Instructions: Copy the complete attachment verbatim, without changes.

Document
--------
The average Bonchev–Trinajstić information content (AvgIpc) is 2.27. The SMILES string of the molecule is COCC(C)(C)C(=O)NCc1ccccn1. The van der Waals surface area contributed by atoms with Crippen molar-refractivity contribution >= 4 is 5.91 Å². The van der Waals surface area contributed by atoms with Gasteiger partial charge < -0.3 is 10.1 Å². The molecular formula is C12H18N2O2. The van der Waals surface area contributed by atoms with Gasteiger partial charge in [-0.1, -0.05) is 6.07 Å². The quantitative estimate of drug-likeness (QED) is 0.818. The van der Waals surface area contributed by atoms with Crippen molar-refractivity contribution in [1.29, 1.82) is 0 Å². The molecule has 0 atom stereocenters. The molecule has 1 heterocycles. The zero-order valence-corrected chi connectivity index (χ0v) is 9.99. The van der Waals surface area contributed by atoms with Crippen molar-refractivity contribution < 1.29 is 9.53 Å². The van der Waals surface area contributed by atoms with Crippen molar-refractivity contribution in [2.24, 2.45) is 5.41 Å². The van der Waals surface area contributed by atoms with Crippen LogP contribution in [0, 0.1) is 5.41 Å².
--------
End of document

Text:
The average Bonchev–Trinajstić information content (AvgIpc) is 2.27. The SMILES string of the molecule is COCC(C)(C)C(=O)NCc1ccccn1. The van der Waals surface area contributed by atoms with Crippen molar-refractivity contribution >= 4 is 5.91 Å². The van der Waals surface area contributed by atoms with Gasteiger partial charge < -0.3 is 10.1 Å². The molecular formula is C12H18N2O2. The van der Waals surface area contributed by atoms with Gasteiger partial charge in [-0.1, -0.05) is 6.07 Å². The quantitative estimate of drug-likeness (QED) is 0.818. The van der Waals surface area contributed by atoms with Crippen molar-refractivity contribution in [1.29, 1.82) is 0 Å². The molecule has 0 atom stereocenters. The molecule has 1 heterocycles. The zero-order valence-corrected chi connectivity index (χ0v) is 9.99. The van der Waals surface area contributed by atoms with Crippen molar-refractivity contribution < 1.29 is 9.53 Å². The van der Waals surface area contributed by atoms with Crippen molar-refractivity contribution in [2.24, 2.45) is 5.41 Å². The van der Waals surface area contributed by atoms with Crippen LogP contribution in [0, 0.1) is 5.41 Å².